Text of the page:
The Twilight Problem is a classic problem of comparisons-- no matter what, books are always compared to other books. But this one is unique, because it clumps a wide variety of books into a single category that is harshly and unfairly judged based on the mistakes of ONE book. More specifically, any book that involves any kind of romance is deemed "Twilight-esque," for some reason.
I am not only talking about The Hunger Games here, although that comparison is the one that bothers me the most because it is so completely unvalidated. I'm talking about every young adult book that involves some level of romance, or a love triangle. Cassie Clare's books. Divergent. Beautiful Creatures (okay, yeah, that one I get). Delirium. Starcrossed. Mara Dyer. Etc.


Twilight did not invent romance. It did not invent the love triangle. Anyone who dismisses a book because it has a "Twilight-esque" romance should take a long, hard look in the mirror and ask themselves, "Is this the kind of person I want to be?" Someone who will leave a harsh review of a book based on how similar it is to another book? Someone who maybe will not even read a book because of those comparisons? Someone who avoids romance and the beautiful lie that true love conquers all, because of one book that took it a bit too far?

I have never read two stories in which the romances were exactly the same. Meaning that a very small percentage of them were comparable to Twilight-- by which I mean insta!love, obsessive love, destructive love. Usually love stories are sweet and believable and romantic, which is how they should be. I'm not going to avoid a love story just because it might be like Twilight. Because chances are, it won't. After all, it's not the romance that makes Twilight bring on The Cringe Factor; it's the relationship. The fact that Edward and Bella own each other. The fact that Edward is dangerous and for some reason Bella isn't as concerned with her own safety as she should be. That he literally has to change who she is in order for them to be together. That's the problem.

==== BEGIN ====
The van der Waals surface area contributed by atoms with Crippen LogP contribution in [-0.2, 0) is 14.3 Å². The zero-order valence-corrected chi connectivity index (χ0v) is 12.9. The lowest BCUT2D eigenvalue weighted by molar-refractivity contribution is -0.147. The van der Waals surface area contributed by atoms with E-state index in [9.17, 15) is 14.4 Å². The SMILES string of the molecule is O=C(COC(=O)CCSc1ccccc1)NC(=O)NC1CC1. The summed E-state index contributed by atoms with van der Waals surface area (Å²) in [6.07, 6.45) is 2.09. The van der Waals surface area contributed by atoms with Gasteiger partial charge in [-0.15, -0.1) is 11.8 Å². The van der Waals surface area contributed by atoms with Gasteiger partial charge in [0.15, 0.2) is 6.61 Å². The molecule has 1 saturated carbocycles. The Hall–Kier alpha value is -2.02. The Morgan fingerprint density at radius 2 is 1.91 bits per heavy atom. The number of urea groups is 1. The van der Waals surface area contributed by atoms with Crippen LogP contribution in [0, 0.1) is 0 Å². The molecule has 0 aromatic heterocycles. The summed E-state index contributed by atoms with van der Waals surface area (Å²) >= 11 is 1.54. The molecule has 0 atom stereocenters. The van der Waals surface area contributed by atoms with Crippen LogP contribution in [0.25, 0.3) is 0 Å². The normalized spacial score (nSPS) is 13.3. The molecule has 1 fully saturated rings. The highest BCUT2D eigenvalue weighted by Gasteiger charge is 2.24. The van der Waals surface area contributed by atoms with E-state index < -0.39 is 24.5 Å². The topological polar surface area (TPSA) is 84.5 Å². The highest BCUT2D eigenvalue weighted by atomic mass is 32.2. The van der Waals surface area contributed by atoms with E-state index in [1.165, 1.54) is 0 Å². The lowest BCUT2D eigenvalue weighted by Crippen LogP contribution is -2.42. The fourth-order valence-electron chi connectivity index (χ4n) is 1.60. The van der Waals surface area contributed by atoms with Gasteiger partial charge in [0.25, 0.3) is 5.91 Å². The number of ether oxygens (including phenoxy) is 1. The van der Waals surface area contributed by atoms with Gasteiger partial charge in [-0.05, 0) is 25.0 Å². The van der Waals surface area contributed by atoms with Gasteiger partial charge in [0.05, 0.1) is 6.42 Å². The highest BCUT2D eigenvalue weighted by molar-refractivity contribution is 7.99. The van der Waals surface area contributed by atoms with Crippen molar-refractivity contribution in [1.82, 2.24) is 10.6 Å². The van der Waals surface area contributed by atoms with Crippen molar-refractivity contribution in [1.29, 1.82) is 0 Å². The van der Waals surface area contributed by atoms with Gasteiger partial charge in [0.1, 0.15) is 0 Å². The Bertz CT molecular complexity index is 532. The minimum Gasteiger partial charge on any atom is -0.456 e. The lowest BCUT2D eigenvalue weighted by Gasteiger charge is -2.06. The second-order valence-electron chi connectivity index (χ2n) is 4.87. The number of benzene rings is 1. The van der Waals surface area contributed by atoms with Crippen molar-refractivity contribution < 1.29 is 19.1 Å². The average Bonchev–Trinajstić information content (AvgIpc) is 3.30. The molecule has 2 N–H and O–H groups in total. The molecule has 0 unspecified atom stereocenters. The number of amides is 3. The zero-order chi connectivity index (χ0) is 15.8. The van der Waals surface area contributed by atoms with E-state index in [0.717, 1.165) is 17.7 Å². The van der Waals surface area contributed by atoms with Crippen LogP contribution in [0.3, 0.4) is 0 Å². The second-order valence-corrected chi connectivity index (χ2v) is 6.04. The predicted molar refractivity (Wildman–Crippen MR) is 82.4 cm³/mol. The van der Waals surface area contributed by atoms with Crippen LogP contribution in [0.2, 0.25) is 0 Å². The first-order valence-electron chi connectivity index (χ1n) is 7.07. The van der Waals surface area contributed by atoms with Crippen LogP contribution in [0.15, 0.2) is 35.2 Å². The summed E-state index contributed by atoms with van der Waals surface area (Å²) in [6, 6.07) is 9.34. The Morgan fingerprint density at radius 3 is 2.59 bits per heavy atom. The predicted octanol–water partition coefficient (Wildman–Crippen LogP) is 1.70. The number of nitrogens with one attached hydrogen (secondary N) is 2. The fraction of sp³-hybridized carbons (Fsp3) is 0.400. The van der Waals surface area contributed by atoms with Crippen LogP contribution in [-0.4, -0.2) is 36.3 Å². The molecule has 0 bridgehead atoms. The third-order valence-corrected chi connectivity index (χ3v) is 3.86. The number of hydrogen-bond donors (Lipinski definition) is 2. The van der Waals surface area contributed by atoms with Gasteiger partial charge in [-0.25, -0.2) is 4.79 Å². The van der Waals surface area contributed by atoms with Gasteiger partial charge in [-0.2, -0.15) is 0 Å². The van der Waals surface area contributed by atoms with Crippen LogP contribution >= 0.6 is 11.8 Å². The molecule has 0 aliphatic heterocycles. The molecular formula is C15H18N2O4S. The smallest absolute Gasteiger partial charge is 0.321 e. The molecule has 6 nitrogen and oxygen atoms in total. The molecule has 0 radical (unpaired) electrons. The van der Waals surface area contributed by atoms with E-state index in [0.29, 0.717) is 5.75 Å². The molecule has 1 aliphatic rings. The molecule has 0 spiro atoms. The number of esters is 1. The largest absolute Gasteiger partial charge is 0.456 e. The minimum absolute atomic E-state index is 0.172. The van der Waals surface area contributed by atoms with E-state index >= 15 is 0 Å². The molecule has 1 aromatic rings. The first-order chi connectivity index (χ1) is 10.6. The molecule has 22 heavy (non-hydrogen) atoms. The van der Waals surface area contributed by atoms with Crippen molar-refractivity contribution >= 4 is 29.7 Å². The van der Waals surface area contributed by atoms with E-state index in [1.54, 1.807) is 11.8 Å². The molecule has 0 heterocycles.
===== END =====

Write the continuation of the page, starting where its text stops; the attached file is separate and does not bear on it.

Not the fact that there's a love triangle.
Not that fact that it's a romance.
It's the characters themselves, which have never, not once, been replicated in another book. You don't see the love interest stalking the girl from afar, or watching her while she sleeps before they even know each other, or having to constantly weigh his desire to be with her against his desire to kill her. THAT is all Twilight.

Here is where I contrast the books to prove that comparing them is useless:
You want to tell me that Peeta and Katniss and Gale are like Edward and Bella and Jacob? Tell me, when does Katniss ever say she needs them? Because Bella's a blithering fool when Edward leaves-- she walks hunched over, with her hand to her stomach at all times because she has a PHYSICAL AFFLICTION when he's gone. She thinks she needs him. Katniss knows that she won't die if Peeta and/or Gale were to leave or die. The one she chooses, she doesn't need him because she has an unhealthy attachment to him; she needs him because he helps her. He makes the world better for her. 
You want to tell me Jace and Clary and Simon are like Edward and Bella and Jacob? Jace is rude; Edward is annoyingly polite. Clary is full of fire and art; Bella is full of dissatisfaction and dependence. Simon is a vampire; Jacob is a werewolf (sorry, cheap shot, but I had to. Simon is also smart and geeky; Jacob is... Taylor Lautner).
You think Will, Tessa and Jem are like Edward, Bella and Jacob? Will is self-destructive because it helps everyone else. He will not let people love him, no matter how bad he must make himself seem. Edward gives a halfhearted warning about how loving him is a bad idea, and then he lets her do it anyway. Tessa is selfless like Bella, admirably, but she also thinks more logically about her decisions. Jem is the safe choice, like Jacob, but if he knew about Tessa's feelings for Will, he would never try to tear her away from him. Heck, he probably wouldn't even make her decide. And here's the kicker: Will and Jem are best friends. They have a relationship, whereas Edward and Jacob do nothing but fight with each other.